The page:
The North Carolina Mason

September/October 2009

North Carolina Mason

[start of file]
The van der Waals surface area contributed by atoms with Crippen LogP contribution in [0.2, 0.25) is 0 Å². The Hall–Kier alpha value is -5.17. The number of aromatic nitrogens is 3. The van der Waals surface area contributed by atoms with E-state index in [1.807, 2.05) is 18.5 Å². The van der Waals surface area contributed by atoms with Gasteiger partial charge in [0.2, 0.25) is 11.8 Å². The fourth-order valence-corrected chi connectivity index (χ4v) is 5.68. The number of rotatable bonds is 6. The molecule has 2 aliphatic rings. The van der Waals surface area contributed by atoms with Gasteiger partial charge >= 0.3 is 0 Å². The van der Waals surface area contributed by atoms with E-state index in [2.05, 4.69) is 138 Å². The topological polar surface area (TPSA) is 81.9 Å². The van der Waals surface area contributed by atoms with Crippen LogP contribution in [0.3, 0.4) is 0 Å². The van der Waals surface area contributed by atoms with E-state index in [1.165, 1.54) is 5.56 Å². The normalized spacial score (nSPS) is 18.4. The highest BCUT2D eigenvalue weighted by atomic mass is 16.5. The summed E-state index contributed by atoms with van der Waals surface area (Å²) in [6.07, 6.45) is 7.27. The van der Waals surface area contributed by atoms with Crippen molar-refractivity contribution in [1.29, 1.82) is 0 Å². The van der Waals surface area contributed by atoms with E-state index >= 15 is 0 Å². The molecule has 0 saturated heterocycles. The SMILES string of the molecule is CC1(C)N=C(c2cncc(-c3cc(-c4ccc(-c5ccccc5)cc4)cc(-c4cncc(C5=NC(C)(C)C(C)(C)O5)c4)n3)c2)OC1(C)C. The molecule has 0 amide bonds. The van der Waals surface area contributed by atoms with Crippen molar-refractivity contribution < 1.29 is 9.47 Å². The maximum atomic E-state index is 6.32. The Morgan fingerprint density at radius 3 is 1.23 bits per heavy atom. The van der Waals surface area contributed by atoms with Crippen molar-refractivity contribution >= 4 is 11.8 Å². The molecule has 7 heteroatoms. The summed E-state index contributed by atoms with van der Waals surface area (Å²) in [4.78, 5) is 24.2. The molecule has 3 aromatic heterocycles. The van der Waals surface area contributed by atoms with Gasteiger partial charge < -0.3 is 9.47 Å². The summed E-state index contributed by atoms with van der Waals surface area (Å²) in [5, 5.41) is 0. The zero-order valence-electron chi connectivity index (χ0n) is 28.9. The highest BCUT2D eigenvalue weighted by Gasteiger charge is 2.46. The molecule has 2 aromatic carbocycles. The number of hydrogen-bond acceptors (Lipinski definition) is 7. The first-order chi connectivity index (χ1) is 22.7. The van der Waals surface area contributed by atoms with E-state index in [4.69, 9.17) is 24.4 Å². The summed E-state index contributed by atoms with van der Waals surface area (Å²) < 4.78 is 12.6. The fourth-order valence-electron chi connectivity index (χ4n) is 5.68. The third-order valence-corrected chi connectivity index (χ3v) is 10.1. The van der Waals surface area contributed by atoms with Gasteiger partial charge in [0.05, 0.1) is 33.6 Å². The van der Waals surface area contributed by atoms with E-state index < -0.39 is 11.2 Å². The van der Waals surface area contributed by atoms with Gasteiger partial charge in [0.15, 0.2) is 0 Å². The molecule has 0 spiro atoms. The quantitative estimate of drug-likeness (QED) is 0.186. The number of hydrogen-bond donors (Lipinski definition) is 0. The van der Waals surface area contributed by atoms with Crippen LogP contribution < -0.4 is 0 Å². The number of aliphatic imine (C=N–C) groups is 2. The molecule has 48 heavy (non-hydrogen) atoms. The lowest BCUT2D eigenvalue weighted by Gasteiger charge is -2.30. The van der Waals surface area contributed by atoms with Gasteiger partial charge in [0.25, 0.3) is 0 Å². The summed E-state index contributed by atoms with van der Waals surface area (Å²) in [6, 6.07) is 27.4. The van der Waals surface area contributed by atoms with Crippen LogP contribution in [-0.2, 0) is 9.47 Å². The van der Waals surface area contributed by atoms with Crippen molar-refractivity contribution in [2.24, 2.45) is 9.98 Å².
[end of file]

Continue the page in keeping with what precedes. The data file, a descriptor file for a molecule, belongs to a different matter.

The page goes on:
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The Mason NORTH CAROLINA Official Publication of e Grand Lodge of Ancient, Free and Accepted Masons of North Carolina Volume 134 Number 5 Oxford, North Carolina September/October 2009 see BOTTOM LINE, page 2 see GRAND LODGE, page 4 The BoTTom Line By Dan C. Rice Grand Master Jobs and entitlements At Oxford Orphanage, every child eight years old or older had a job that they worked at six days a week for at least four hours a day during the school year and at least eight hours a day during the summer. Yes, the Masons subsidized the Home with their generous gifts so that we could live better than our efforts alone could have provided, but there was no free ride for us orphans because we all had to work. My first job at the Orphanage was to pick up trash all over the campus. is was not really a very hard job, but we did it every day except Sunday. Our fourth grade teacher, Miss Ellie Parrish, was in charge of us garbage-picker-uppers. She was a middle-aged old maid who barked instructions to us boys and carried a switch for enforcement. All of us were afraid of her, and we all called her either Hawkeye or Ellie Gooch behind her back. She was a tough old lady and required all of us children to use good man- ners everywhere. She always held us to the highest standards. In the summer, if we finished picking up trash early, we were allowed to go to the library where they read us stories. In my mind's eye, I can still see the group of 25 little eight- or nine-year-old boys listening intently to Uncle Remus' Tales. I still laugh when I think about Br'er Rabbit and Br'er Fox and the briar patch. We were also allowed to swim for an hour every day in the summer. Over all, the life of a trash-picker-upper was pretty good. When I started the fourth grade, I had Hawkeye Parrish for a teacher. I had only been to school for a few months prior to arriving at the Orphanage in March 1959. I was finishing up the third grade, and I was way behind everyone else academi- cally. ey probably should have failed me. Instead, they passed me on to Miss Parrish who took me on as a project. She kept me in every recess and worked with me one-on-one. She was a very hard teacher who would cut you no slack at all. She piled extra homework on me and even made me do extra stuff on the weekends. I hated her for singling me out and making me do so much extra work. During that winter, we had a deep snow fall, and all of us boys would sneak and snowball any teacher that we could. I packed an ice ball really tight and hit Miss Parrish in the eye. at is one of only two times that I ever remember seeing her cry. She never found out who did it, so I escaped her wrath, But, I have felt like a dog for doing it for almost 50 years. By the end of the fourth grade, I was making good grades and had caught up with my classmates. It took me a long time to realize that Miss Parrish loved us children enough to make us use good manners and to do our best in school and at work. Miss Parrish lived her final days at the Methodist Retirement Home in Durham. I had a chance to visit and tell her that I had finally realized that she had loved us enough to be willing to stand up to us orphans. I let her know that I realized what she had done for me. I told her that I loved her for what she had done, and that was the second time I saw her cry. She has been dead for many years, but the memories of her are still very much alive in all of us orphans that worked on her garbage detail. e life lesson here is that with enough time and wisdom, you may realize that you actually love the person you were sure you hated. My next job was to work on the Orphanage farm. at job was really hard work but had a huge amount of variety. I liked it. In the spring, we helped plant vegetables. In the summer, we would use a hoe to clean up around the corn and other vegetables. We grew green beans, butter beans, corn, okra, strawberries, squash, cucum- bers, sweet potatoes, and watermelons. We were also in charge of the muscadine vines (a poor man's grapes), the apple orchard, and the pecan trees. We raised enough food to feed 320 children and 80 adults year-round. is is where I was first exposed to that wonderful creature called a mule. e Orphanage had a pair of mules that they used for different jobs. ey are great creatures, and later in life, I have met people who had all the characteristics of a good mule. ey were hard workers but stubborn and con- trary as all get out. e farm boys were also in charge of the hogs on campus. We had to shuck enough dry corn to feed them. We also had to transport and feed the hogs the slop from the din- ing room. In the late fall, we had to assist in killing and dressing enough hogs to provide meat for everyone for the next year. is was always an adventure and ended with all of us getting some "cracklins." e farm boys worked in the fields during the hottest days of the year. We were allowed a short break in the morning and in the afternoon. ere was a creek that ran through the Orphan- age farm that had been gradually dammed by the boys that had lived there since the 1850s when St. Johns College first opened. Over time, a respectable dam had been engineered, and the creek backed up and formed a pretty good place to swim and it became the legendary Ole' Swimming Hole. It served us boys well on those hot summer days and was extremely refreshing. e only thing we had to drink when we worked in the fields was water from the ousand Dollar Spring at the back of the farm. One of the boys was designated as the "waterboy." His job was to walk from boy to boy in the fields giving them dippers of water from a bucket. When the bucket was empty, the water boy would walk to the spring and fill it up and walk back and start giving the boys water. e job of being the waterboy was a pie job and was really sought after by all of us boys. I got to be waterboy only once because on one of my trips to the spring I stopped to play in the creek. en I realized I should have been back with the water so I just dipped some out of the creek and carried it back. Somehow they knew what I had done, and I was fired as a water boy. When there was not anything productive for us farm boys to do, they had us shuck corn, clean up the pastures with swing blades and bush axes, and rake leaves. Every fall, the Orphanage would buy several boxcar loads of coal to put up for the winter. Every coal bin on campus was filled to the brim when the coal cars came in. e Orphanage had only a couple of days to get the box cars unloaded, or they would have had to pay extra. e train dropped the cars up town in Oxford, and the Orphanage used every available vehicle to move coal. ere was an ample supply of free labor as the farm boys were always available. ey stationed several of us at the boxcars and several of the other boys at each building with a coal bin. e adults drove the vehicles, and the farm boys shoveled coal. ere was an old black man named Doc Laws who worked as a laborer on the Orphanage farms for many, many years. I'm not sure why he was called Doc because he had no formal education and could not read or write at all. He was a tremendous worker and was endowed with a huge amount of common sense. He was a small wiry man in his late sixties at that time. All the Orphanage boys loved picking at Doc, and he loved picking back at them. For those of you who do not know it, there is a shovel made especially for shoveling coal. e coal shovels ac- tually come in different sizes because coal is extremely heavy and hard to shovel. When Doc arrived to start shoveling coal with us, farm boys he picked out one of the middle sized shovels and went to work. Several of us boys started harassing him because we were using a bigger shovel than Doc. He just smiled and kept working. Two hours later all of us boys were gasping for breath and were worn slap out. Doc just kept on working with his smaller shovel and only smiled at us. at was a life lesson for all of us boys. Life as an Orphanage farm boy had no idle time but the variety of tasks made it fun. My third job at the Orphanage was working in the chicken house. e Orphanage raised chickens both for eggs and for meat. ey had several thousand chickens in suspended cages where the Amendment Scoreboard Group 1 Reiterate catechism requirement ............. Passed Group 2 Define certain floor work ............................ Passed Group 3 Detail NPD procedure ................................. Passed Group 4 Limited alcohol usage ....................................Failed Group 5 Allow EA and FC funerals ........................... Passed Group 6 BGP meeting schedule ................................. Passed Group 7 Annual meeting updates ............................. Passed Group 8 Record keeping requirements .................... Passed Group 9 Add background check ..................................Failed 222 nd Annual Communication held in Winston-Salem Grand Lodge is peaceful and historic By Ric Carter WINSTON-SALEM — On Friday, September 25, the 222 nd Annual Communication of the Grand Lodge of Ancient, Free and Accepted Masons of North Carolina saw a larger than usual open- ing morning crowd. When Grand Master Dan C. Rice dropped the gavel to open, more than 300 lodges were represented among an estimated 1,000 people. Without a major contentious vote this year, many had expected a smaller crowd. ey were wrong. What we got was a group which was happy with the low tension event. Grand Master Rice presided over a talkative, relaxed crowd that seemed happy to face a quiet event that did not try to make his- tory. But, get a little history they did. ey saw William L. Dill elected to become our next grand master. ey saw the first contingent of Prince Hall Masons (more than 60) join us, and heard the first address of a Prince Hall Grand Master to our Annual Communication. e business sessions for the Annual Communication were held at the Grand Pavilion of the Embassy Suites here in down- town Winston-Salem. Grand Lodge officials began arriving at the headquarters hotels on Wednesday so as to be present and ready for the committee meet- ings that were to begin at 9:00 a.m. on ursday morning. e Committee on Finance and Board of General Pur- poses had their final meet- ings before bringing business before the membership. e Board of General Purposes voted on various nominations and appointments from Dep- uty Grand Master William L. Dill. It was BGP's next to last meeting with Grand Master Rice, the last being just before Grand Lodge officer installa- tion in November. Jurispru- dence had their last confer- Grand Master Rice presided. ence before bringing amendments to the delegates. Appeals held hearings for men asking for permission to return to the fraternity after losing their membership and to review all actions and trials by the judge advocate. e Board of Custodians and Committee on Miscellaneous Publications and other committees met before the general session. ere was a training session for lodge sec- retaries on ursday afternoon to help them learn more about MORI, the computer database for tracking membership informa- tion and lodge finances. ursday night, Grand Master Rice hosted a banquet for his guests at the Annual Communication. e formal opening began at 10:00 a.m. on Friday morning. e opening procession was led by the state and United States flags and the banner of the Grand Lodge. e color guard was fur- nished by North Carolina's Sojourners. Officials and guests then marched in led by Grand Marshal Doug Caudle. First came the district deputy grand masters and grand lecturers who were taken to reserved seating on either side of the ceremonial lodge floor. Credentials are needed for voting. Grand Master Fitch addressed the Communication. Most voting at Annual Communication was by show of hands. Ric Car ter photos